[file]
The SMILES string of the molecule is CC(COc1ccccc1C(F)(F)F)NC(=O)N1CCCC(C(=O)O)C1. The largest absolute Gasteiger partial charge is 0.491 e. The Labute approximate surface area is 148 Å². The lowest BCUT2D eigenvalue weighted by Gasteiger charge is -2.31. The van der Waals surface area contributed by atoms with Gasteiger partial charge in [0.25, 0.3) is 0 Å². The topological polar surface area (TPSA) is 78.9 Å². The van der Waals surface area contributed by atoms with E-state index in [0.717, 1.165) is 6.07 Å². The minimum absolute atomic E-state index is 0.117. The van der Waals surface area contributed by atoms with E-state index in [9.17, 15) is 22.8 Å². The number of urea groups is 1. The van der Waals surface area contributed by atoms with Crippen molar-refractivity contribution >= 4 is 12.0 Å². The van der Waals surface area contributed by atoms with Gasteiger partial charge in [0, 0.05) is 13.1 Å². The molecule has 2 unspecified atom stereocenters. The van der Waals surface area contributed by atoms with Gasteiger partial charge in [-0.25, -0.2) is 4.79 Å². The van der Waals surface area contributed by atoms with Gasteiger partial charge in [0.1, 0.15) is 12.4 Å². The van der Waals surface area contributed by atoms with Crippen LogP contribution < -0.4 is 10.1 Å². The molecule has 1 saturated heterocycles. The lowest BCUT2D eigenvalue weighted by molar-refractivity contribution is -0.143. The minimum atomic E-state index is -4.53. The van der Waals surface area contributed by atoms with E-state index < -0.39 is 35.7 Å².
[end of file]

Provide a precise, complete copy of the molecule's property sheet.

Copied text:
The SMILES string of the molecule is CC(COc1ccccc1C(F)(F)F)NC(=O)N1CCCC(C(=O)O)C1. The largest absolute Gasteiger partial charge is 0.491 e. The Labute approximate surface area is 148 Å². The lowest BCUT2D eigenvalue weighted by Gasteiger charge is -2.31. The van der Waals surface area contributed by atoms with Gasteiger partial charge in [0.25, 0.3) is 0 Å². The topological polar surface area (TPSA) is 78.9 Å². The van der Waals surface area contributed by atoms with E-state index in [0.717, 1.165) is 6.07 Å². The minimum absolute atomic E-state index is 0.117. The van der Waals surface area contributed by atoms with E-state index in [9.17, 15) is 22.8 Å². The number of urea groups is 1. The van der Waals surface area contributed by atoms with Crippen molar-refractivity contribution >= 4 is 12.0 Å². The van der Waals surface area contributed by atoms with Gasteiger partial charge in [0, 0.05) is 13.1 Å². The molecule has 2 unspecified atom stereocenters. The van der Waals surface area contributed by atoms with Gasteiger partial charge in [-0.25, -0.2) is 4.79 Å². The van der Waals surface area contributed by atoms with Gasteiger partial charge in [0.1, 0.15) is 12.4 Å². The van der Waals surface area contributed by atoms with Crippen LogP contribution < -0.4 is 10.1 Å². The molecule has 1 saturated heterocycles. The lowest BCUT2D eigenvalue weighted by molar-refractivity contribution is -0.143. The minimum atomic E-state index is -4.53. The van der Waals surface area contributed by atoms with E-state index < -0.39 is 35.7 Å².